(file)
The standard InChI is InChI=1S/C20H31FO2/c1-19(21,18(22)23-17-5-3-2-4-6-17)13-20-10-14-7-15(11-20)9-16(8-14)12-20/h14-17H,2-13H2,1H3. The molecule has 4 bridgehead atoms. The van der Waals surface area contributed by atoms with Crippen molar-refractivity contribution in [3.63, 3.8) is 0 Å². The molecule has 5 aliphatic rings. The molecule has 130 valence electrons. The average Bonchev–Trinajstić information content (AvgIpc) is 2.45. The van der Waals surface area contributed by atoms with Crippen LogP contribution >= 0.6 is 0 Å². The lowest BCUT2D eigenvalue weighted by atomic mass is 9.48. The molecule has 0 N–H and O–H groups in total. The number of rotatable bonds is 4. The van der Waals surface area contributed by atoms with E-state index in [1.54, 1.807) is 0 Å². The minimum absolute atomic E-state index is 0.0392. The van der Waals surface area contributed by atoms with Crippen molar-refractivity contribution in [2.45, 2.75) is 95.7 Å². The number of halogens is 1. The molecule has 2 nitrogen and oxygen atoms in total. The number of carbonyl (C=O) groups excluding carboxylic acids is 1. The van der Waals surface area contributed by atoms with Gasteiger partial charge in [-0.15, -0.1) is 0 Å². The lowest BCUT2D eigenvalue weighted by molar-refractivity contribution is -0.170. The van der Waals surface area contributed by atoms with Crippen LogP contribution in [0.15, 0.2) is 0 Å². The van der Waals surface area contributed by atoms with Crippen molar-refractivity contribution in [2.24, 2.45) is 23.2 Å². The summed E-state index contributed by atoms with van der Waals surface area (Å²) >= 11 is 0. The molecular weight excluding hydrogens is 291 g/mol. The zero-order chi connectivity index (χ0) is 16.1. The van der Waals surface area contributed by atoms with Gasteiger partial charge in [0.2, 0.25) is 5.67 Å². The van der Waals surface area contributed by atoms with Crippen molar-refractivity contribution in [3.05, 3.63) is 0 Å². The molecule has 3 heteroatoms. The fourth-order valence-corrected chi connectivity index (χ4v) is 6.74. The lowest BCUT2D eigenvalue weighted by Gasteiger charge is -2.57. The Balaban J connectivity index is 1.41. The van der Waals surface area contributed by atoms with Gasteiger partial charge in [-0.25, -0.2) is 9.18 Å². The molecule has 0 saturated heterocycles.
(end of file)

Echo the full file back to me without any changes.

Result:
The standard InChI is InChI=1S/C20H31FO2/c1-19(21,18(22)23-17-5-3-2-4-6-17)13-20-10-14-7-15(11-20)9-16(8-14)12-20/h14-17H,2-13H2,1H3. The molecule has 4 bridgehead atoms. The van der Waals surface area contributed by atoms with Crippen molar-refractivity contribution in [3.63, 3.8) is 0 Å². The molecule has 5 aliphatic rings. The molecule has 130 valence electrons. The average Bonchev–Trinajstić information content (AvgIpc) is 2.45. The van der Waals surface area contributed by atoms with Crippen LogP contribution >= 0.6 is 0 Å². The lowest BCUT2D eigenvalue weighted by atomic mass is 9.48. The molecule has 0 N–H and O–H groups in total. The number of rotatable bonds is 4. The van der Waals surface area contributed by atoms with E-state index in [1.54, 1.807) is 0 Å². The minimum absolute atomic E-state index is 0.0392. The van der Waals surface area contributed by atoms with Crippen molar-refractivity contribution in [2.45, 2.75) is 95.7 Å². The number of halogens is 1. The molecule has 2 nitrogen and oxygen atoms in total. The number of carbonyl (C=O) groups excluding carboxylic acids is 1. The van der Waals surface area contributed by atoms with Gasteiger partial charge in [-0.15, -0.1) is 0 Å². The lowest BCUT2D eigenvalue weighted by molar-refractivity contribution is -0.170. The van der Waals surface area contributed by atoms with Crippen LogP contribution in [0.15, 0.2) is 0 Å². The van der Waals surface area contributed by atoms with Crippen molar-refractivity contribution in [2.24, 2.45) is 23.2 Å². The summed E-state index contributed by atoms with van der Waals surface area (Å²) >= 11 is 0. The molecular weight excluding hydrogens is 291 g/mol. The zero-order chi connectivity index (χ0) is 16.1. The van der Waals surface area contributed by atoms with Gasteiger partial charge in [0.2, 0.25) is 5.67 Å². The van der Waals surface area contributed by atoms with Crippen molar-refractivity contribution in [3.05, 3.63) is 0 Å². The molecule has 3 heteroatoms. The fourth-order valence-corrected chi connectivity index (χ4v) is 6.74. The lowest BCUT2D eigenvalue weighted by Gasteiger charge is -2.57. The Balaban J connectivity index is 1.41. The van der Waals surface area contributed by atoms with Gasteiger partial charge in [-0.25, -0.2) is 9.18 Å². The molecule has 0 saturated heterocycles.